Interview with Rahimatha Habiba about the child-to-child radio programme in Namialo
© UNICEF/MOZA2014-00002/Dulce Nhacuongue
"I joined the C2C radio programme after witnessing many injustices occurring to children in my community," said child-to-child radio programme producer Rahimatha Habiba.
NAMPULA, 26 May 2014 – Rahimatha Saíde Habiba, is only 11-years old, but she is already working as a child-to-child (C2C) radio programme producer at Namialo community radio station, in Nampula province. She told us about how her program helps raise awareness in her community.
Question: What motivated you to join the C2C radio programme?
Rahimatha Habiba (RH): I joined the C2C radio programme after witnessing many injustices occurring to children in my community. I saw children living in the streets, young girls who dropped-out of school to get married, and parents who sold their daughters to older men. All these children’s rights violations have motivated me to join hands with other children producing radio programmes to help raise awareness of children’s rights, through peer-to-peer communication.
Q: Why is the programme important?
RH: The C2C radio programme is an important initiative as it helps raise awareness on children’s rights. Parents need to know that children have the right to an education, to an opinion, to play, and that no girl should be married before the age of 18. They need to know that children need to grow in a loving and caring environment and protected from any kind of violence and abuse.
The programme addresses many other issues for our community, for example, that people have the right to speak their own language, follow their tradition and religion, even if they belong to a minority group, they must be respected. For example, I’m a Muslim and a few months ago one of my school teachers was not so comfortable that I wore a headscarf but slowly he started to accept it. I believe it’s partly due to our radio programme.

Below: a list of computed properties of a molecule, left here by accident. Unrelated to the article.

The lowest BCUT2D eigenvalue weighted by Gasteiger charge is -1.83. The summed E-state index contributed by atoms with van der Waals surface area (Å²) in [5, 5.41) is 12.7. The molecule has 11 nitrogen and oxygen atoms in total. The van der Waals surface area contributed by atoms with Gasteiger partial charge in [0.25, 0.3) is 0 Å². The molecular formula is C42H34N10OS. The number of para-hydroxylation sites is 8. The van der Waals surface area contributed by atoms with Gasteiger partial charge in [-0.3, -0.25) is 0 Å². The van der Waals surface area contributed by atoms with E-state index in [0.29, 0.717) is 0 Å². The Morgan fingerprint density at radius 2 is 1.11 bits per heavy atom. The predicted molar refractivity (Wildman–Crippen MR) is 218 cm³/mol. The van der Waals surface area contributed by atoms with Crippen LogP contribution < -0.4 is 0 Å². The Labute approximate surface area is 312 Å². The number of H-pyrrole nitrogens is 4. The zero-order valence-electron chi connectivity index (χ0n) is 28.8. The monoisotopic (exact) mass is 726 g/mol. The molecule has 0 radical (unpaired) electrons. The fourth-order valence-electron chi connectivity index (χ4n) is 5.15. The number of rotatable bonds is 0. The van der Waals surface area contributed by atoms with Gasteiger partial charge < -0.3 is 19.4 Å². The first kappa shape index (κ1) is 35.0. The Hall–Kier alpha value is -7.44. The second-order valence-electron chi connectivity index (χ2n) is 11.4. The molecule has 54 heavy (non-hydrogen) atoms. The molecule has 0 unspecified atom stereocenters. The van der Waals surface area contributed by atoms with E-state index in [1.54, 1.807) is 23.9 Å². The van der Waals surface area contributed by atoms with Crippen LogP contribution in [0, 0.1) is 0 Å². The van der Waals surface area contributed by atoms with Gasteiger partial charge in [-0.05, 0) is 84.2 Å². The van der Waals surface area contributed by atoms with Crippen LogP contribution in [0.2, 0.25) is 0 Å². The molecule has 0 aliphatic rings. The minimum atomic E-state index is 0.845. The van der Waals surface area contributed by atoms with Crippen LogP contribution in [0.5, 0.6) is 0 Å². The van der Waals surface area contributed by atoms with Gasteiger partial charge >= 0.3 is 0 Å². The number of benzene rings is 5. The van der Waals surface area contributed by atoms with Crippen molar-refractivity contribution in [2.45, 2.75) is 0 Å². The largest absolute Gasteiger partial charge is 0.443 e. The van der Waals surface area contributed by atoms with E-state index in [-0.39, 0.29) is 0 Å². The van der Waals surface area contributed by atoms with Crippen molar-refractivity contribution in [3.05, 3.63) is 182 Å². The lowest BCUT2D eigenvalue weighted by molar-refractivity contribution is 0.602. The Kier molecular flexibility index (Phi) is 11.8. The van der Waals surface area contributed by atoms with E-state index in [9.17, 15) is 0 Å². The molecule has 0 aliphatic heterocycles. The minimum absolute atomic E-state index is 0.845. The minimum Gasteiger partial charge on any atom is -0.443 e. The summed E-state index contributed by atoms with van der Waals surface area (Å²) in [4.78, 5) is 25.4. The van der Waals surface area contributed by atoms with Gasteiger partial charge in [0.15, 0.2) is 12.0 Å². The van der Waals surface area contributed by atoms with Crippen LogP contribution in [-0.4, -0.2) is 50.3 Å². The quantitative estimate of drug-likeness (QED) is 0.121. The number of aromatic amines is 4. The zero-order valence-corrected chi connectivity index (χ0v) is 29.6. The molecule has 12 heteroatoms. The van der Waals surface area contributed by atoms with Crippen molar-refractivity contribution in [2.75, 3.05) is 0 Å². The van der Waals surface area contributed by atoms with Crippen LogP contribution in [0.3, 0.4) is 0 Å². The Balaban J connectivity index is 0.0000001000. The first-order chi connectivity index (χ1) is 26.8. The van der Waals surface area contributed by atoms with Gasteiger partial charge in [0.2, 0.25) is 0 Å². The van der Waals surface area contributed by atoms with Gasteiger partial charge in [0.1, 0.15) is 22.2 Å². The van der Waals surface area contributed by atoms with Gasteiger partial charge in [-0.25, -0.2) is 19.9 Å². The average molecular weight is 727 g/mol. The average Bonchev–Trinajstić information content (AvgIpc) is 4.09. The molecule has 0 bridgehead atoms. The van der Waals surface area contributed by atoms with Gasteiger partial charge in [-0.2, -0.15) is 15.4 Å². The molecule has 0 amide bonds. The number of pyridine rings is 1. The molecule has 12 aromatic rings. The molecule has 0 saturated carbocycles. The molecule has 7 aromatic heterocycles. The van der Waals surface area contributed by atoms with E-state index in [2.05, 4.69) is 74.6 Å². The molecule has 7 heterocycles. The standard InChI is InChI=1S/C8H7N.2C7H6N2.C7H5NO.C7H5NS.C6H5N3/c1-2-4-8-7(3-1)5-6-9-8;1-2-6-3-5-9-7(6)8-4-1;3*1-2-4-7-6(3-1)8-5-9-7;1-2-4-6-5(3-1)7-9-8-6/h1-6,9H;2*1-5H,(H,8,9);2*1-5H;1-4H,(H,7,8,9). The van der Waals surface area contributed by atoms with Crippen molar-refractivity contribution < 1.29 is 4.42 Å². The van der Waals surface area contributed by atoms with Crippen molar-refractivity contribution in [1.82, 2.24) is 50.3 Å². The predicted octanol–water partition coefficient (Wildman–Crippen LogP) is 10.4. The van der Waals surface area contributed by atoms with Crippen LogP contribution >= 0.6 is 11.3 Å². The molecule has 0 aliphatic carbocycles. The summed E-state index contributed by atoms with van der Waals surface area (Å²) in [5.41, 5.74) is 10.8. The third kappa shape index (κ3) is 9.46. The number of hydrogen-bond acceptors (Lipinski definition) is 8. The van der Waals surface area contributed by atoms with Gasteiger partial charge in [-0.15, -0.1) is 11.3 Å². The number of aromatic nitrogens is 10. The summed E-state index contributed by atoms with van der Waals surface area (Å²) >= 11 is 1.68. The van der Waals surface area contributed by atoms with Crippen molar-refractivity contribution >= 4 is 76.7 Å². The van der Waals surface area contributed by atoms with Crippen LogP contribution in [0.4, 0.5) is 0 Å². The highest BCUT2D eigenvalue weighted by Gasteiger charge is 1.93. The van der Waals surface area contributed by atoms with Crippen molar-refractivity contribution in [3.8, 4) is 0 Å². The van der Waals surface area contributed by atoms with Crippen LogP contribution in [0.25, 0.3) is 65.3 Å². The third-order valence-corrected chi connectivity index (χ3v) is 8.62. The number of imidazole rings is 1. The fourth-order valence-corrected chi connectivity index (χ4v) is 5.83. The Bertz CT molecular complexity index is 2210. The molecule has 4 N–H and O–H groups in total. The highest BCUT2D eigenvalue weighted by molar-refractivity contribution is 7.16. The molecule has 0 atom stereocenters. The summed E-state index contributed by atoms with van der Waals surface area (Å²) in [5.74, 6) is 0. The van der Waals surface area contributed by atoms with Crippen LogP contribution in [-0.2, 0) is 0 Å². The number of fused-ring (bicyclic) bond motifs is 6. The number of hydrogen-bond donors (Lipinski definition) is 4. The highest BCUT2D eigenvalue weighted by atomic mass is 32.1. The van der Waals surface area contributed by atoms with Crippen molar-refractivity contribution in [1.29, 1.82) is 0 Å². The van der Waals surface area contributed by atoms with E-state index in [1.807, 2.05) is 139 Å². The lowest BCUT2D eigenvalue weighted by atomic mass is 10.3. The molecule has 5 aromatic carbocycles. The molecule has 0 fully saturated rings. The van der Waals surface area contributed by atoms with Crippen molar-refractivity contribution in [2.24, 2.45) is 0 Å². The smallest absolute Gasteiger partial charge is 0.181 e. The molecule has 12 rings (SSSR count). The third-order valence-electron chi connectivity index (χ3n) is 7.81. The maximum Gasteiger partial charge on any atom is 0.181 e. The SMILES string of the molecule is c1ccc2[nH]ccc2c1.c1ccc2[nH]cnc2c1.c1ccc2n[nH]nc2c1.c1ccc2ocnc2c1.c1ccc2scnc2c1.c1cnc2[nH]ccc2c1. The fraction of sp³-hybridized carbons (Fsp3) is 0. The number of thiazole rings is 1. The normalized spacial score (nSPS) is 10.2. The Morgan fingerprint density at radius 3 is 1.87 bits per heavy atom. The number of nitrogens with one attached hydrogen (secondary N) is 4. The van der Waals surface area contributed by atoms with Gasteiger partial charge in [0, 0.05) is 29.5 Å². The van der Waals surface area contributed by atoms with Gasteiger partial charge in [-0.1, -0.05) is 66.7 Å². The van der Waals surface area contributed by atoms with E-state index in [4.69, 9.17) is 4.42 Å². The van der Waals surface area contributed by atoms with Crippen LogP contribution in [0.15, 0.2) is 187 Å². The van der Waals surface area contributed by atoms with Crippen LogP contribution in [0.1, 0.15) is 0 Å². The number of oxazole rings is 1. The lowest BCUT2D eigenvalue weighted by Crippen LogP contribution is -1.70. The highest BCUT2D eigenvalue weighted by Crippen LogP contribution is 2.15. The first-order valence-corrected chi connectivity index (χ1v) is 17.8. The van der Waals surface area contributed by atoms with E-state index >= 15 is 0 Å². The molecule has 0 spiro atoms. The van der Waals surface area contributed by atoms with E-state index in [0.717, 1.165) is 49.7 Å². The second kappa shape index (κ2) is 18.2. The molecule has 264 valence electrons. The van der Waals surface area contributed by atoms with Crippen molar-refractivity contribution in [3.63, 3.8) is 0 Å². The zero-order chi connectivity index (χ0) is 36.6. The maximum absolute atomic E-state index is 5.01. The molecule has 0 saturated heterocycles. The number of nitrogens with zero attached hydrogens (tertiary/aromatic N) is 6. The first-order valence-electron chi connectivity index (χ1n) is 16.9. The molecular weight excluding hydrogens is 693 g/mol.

The programme also provides a good opportunity for children to discuss many issues with their parents, siblings and friends.
Q: Does your family listen to the radio programme?
RH: At home, I spend most of my time with my father as my mom travels frequently due to her work. I enjoy listening to the radio programme with my father, as he provides useful feedback and tips on how better to address the topic in discussion, and I enjoy that very much because it helps me to improve my skills as a radio producer.
Q: Do you have any extra activities or hobbies?
RH: I like helping with our house chores, and looking after my 2 younger siblings.
In my free time I usually study and practice drawings of outfits. When I grow up I want to be a journalist or a fashion designer.
Q: Do you have any message to your community and listeners?
RH: I think that the first step to improve children’s rights in Mozambique is to reduce adult illiteracy. Both children and adults should be equally sensitized on child rights. Those adults who missed the opportunity to go to school when they were young should go back to school and learn more on child rights. It’s never late to learn something.
For more information, please contact:
Gabriel Pereira, UNICEF Mozambique,
Tel. (+258) 21 481 100; Email: email@example.com